Common Names: Sapodilla, Chico, Chico sapote, Zapote chico, Zapotillo, Chicle, Sapodilla plum, Naseberry.
Distant Affinity: Star Apple (Chrysophyllum cainito), Abiu (Pouteria caimito), Canistel (P. campechiana), Lucmo (P. lucuma), Sapote (P. sapota), Green Sapote (P. viridis).
Origin: The sapodilla is believed to be native to Yucatan and possibly other nearby parts of southern Mexico, as well as northern Belize and northeastern Guatemala. It was introduced long ago throughout tropical America and the West Indies and the southern part of the Florida mainland.
Adaptation: Sapodillas are not strictly tropical and mature trees can withstand temperatures of 26° to 28° F for several hours. Young trees are more tender and can be killed by 30° F. The sapodilla seems equally at home in humid and relatively dry environments. Although it will grow in the milder parts of southern California, whether it will fruit regularly remains to be seen. A tree in La Mesa, Calif. has borne fruit. Cool California nights seem to be a limiting factor. The slow-growing sapodilla makes a satisfactory container or greenhouse specimen.
Growth Habit: The sapodilla is an attractive upright, slow-growing, long-lived evergreen tree. Distinctly pyramidal when young, with age the tree may develops a crown that is dense and rounded or sometimes open and somewhat irregular in shape. It is strong and wind-resistant and rich in a white, gummy latex. In the tropics it can grow to 100 feet, but grafted cultivars are substantially shorter. A 40-year old tree in La Mesa, California is only about 12 feet tall.
Leaves: The leaves are highly ornamental, 3 to 4-1/2 inches long and 1 to 1-1/2 inches wide. They are medium green, glossy, alternate and spirally clustered at the tip of forked twigs.
Flowers: Sapodilla flowers are small, inconspicuous and bell-like, approximately 3/8 inch in diameter. They are borne on slender stalks in the axil of the leaves. There are several flushes of flowers throughout the year.
Fruit: The fruit is round to egg-shape, 2 - 4 inches in diameter. The skin is brown and scruffy when ripe. The flesh varies from yellow to shades of brown and sometimes reddish-brown, and may be smooth or of a granular texture. The flavor is sweet and pleasant, ranging from a pear flavor to crunchy brown sugar. Fruits can be seedless, but usually have from 3 to 12 hard, black, shiny, flattened seeds about 3/4 inch long in the center of the fruit.
Location: The sapodilla prefers a sunny, warm, preferably frost free location. They are highly wind tolerant and can take salt spray.
Soil: Sapodillas are well adapted to many types of soil. It thrives in very poor soils but flourishes also in deep, loose, organic soil, as well as light clay, sand or lateritic gravel. Good drainage is essential, the tree doing poorly in low, wet locations. It is highly drought resistant and approaches the date palm in its tolerance of soil salinity.
Irrigation: The tree tolerates dry conditions remarkably well. Most mature sapodilla trees receive no watering, but irrigation in dry season will increase productivity.
Fertilization: Newly planted trees need small and frequent feedings to become established. Fertilizers that contain 6-8% nitrogen, 2-4% available phosphoric acid and 6-8% potash give satisfactory results. First year applications should be made every two to three months beginning with 1/4 pound and gradually increasing to one pound. Thereafter, two to three applications per year are sufficient, in amounts proportionate to the increasing size of the tree.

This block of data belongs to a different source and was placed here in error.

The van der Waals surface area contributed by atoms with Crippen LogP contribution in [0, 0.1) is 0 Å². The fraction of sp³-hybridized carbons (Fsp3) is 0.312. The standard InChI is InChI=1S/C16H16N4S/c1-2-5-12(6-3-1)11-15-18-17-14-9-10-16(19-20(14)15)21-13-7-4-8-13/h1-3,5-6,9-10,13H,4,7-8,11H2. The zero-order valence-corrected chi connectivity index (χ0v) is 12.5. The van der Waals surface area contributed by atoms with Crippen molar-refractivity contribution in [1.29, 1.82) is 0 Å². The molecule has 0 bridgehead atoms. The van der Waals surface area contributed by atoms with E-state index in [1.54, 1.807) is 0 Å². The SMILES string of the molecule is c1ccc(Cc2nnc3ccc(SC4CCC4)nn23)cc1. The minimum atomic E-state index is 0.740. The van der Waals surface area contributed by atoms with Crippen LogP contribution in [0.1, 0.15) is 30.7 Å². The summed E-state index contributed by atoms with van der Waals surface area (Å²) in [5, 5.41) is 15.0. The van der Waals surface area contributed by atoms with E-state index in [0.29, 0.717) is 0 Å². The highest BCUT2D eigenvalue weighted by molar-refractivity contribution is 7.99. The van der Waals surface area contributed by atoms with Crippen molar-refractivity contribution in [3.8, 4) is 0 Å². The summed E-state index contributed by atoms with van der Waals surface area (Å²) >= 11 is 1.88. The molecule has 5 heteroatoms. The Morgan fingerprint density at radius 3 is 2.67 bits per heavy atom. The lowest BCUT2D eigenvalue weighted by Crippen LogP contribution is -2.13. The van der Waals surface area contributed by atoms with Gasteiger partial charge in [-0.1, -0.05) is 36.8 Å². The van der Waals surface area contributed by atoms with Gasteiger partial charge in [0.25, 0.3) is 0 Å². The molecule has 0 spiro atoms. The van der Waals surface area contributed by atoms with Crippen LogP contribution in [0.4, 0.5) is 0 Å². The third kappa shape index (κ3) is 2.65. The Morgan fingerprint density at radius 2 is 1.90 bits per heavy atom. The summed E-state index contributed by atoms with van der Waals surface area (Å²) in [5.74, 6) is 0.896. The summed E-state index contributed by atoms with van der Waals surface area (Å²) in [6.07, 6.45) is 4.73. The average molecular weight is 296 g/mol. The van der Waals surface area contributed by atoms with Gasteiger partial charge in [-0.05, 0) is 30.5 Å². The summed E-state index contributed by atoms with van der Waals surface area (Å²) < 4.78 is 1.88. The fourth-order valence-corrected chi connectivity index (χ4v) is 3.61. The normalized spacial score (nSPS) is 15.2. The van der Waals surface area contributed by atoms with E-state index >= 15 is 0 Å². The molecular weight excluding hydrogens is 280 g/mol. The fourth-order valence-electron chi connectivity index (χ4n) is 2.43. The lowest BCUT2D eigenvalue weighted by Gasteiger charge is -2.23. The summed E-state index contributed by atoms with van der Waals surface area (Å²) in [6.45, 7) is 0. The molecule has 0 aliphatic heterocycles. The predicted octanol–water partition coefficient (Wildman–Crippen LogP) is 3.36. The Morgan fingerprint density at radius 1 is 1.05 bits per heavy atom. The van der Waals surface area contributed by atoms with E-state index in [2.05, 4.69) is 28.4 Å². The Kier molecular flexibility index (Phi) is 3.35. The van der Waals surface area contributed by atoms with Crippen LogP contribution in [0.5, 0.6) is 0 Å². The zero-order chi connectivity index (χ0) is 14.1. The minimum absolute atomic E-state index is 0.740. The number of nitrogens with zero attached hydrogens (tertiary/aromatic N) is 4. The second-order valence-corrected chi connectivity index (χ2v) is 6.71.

Pruning: Sapodillas require very little pruning.
Frost Protection: Although mature sapodilla trees will take several degrees of frost, it is prudent to provide them with overhead protection if possible and plant them on the south side of a wall or building. Plants can also be covered with sheeting and such when significant frost is likely.
Propagation: The sapodilla is most commonly propagated by seed, which remain viable for many years if kept dry. Easily germinated, they take five to eight years to bear. Since seed may not come true, vegetative propagation is desirable. Veneer grafting with seedlings as rootstock is the best method . Air layering and rooting of cuttings have not been successful.
Pests and Diseases: In general the sapodilla tree remains quite healthy with little or no care. Insects and diseases usually don't cause sufficient damage to necessitate control measures, although the Wooly White Fly can sometimes be a problem. Oil sprays in winter are suggested.
Harvest: It is often difficult to tell when a sapodilla is ready to pick. If the skin is brown and the fruit separates from the stem easily without leaking of the latex, it is fully mature but must be kept at room temperature for few days to soften. It is best to wash off the sandy scruff before putting the fruit aside to ripen. It should be eaten when firm-soft, not mushy. Firm-ripe sapodillas may be kept for several days in good condition in the home refrigerator. At 35° F they can be kept for 6 weeks. Fully ripe fruits frozen at 32° F keep perfectly for a month. The fruit is mainly consumed fresh.
Miscellaneous: Chicle, the latex obtained from the bark of the tree has been used as a chewing gum base for many years.
The extensive cultivation in India has resulted in numerous cultivars in that country. Quite a few cultivars are under test in Florida. A few of the better known ones are listed below.
See Index of CRFG Publications, 1969 - 1989 and annual indexes of Fruit Gardener for additional articles on the sapodilla.
© Copyright 1996, California Rare Fruit
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